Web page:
Business class Entrepreneurs find success while still in school
AT AGE 11, Scott Walker set up a photo booth at a
fall festival in his hometown of Corvallis, Oregon.
Kids could sit in a small model airplane free. If
they wanted to take a photo, that was $3. If Walker
took the photo (and printed it on-site, thanks to a
printer powered by a car battery), it was $5. “We
made over $100,” recalls Walker, now 27.
He never grew out of that entrepreneurial drive.
After his sophomore year at Brigham Young University, Walker, with a financial boost from his dad,
started Underwater Audio (
high-tech company that makes waterproof headphones for swimmers and other water enthusiasts.
The company now has 35 employees, sells its products around the world and just celebrated its fifth
University life is challenging enough, with a full
load of courses and outside-the-classroom demands.
But some highly driven students don’t wait for
graduation to begin their professional careers. Like
Walker, these “studentpreneurs” launch businesses while still in school—and some grow their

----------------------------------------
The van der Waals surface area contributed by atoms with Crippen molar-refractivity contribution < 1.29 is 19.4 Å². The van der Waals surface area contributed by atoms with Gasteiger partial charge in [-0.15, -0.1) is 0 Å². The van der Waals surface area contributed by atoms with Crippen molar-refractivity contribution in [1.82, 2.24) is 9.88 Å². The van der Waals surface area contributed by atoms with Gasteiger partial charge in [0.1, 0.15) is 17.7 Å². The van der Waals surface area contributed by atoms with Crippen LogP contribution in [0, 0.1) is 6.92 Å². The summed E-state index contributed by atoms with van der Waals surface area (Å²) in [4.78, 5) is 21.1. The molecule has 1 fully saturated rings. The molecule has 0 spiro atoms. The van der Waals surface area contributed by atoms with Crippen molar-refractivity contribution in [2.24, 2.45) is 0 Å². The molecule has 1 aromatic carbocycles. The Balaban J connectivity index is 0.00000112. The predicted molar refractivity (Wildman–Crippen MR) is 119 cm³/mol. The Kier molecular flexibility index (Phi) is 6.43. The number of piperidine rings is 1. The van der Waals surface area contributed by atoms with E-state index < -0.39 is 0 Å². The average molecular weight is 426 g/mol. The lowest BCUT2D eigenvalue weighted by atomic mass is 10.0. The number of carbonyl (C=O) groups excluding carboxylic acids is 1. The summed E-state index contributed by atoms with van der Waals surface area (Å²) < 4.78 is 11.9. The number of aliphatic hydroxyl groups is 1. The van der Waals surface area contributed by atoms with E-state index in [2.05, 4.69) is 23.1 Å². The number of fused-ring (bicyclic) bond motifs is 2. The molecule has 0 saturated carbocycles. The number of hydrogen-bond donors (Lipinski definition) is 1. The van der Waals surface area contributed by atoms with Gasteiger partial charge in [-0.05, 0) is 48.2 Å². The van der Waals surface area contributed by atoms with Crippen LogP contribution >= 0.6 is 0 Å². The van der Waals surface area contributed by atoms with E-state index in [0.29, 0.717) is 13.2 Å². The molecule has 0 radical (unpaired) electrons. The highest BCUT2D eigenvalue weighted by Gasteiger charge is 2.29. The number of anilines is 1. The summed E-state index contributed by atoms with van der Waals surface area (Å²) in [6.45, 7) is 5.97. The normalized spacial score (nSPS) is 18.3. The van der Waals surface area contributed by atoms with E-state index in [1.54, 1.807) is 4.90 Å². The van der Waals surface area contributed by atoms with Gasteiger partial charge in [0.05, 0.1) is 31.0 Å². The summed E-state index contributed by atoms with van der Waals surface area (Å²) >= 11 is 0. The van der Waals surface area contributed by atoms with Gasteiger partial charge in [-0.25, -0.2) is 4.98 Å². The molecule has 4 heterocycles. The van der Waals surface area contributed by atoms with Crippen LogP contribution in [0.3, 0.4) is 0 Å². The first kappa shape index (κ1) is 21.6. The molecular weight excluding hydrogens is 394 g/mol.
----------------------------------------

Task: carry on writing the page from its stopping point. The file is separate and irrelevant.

startups into successful companies. We’re profiling
several Costco members who did just that.
Diane Fairburn’s business started 37 years ago,
while she was attending Virginia Commonwealth
University. She made stained-glass gifts in her dorm
room as a freshman and sold them at a table near
the cafeteria. “I just knew that’s what I wanted to
do,” she says of working with stained glass, “but
my parents wanted me to get a college education.”
“Whatever you choose to pursue, first of all
believe you can. Age is just a number,” offers Jamie
McNaughton, vice president of McNaughton Inc.,
a 30-year-old business that makes clever gadgets
for home and work (see page 41).
And Fairburn’s top tip: “Never ever, ever, ever
give up.”—Tim Talevich
MANY COLLEGE students struggle with
career choices, but
never wavered from
“I started dancing when I was 6 and
never second-guessed that’s what I wanted
to do. That’s been my lifelong passion,” says
Vogelzang, director of her own dance studio in Reston, Virginia. Greater Washington
Dance Center offers classes in ballet, modern, hip-hop, tap, exercise, classical music
and music appreciation to more than 200
The business began when Vogelzang
was attending the University of California,
Irvine in the early 1980s and like most students needed income. She was already
teaching at the dance department on
campus, but then she learned that local
studios needed substitutes to fill in, especially in the evenings.
& GREGORY GIL
Brooklyn, Ne w York
TOP TIP: It is important to understand
the relevant market and to build
relationships between your company, suppliers
Louis Guadagni (left)
and Gregory Gil
38 ;e Costco Connection AUGUST 2016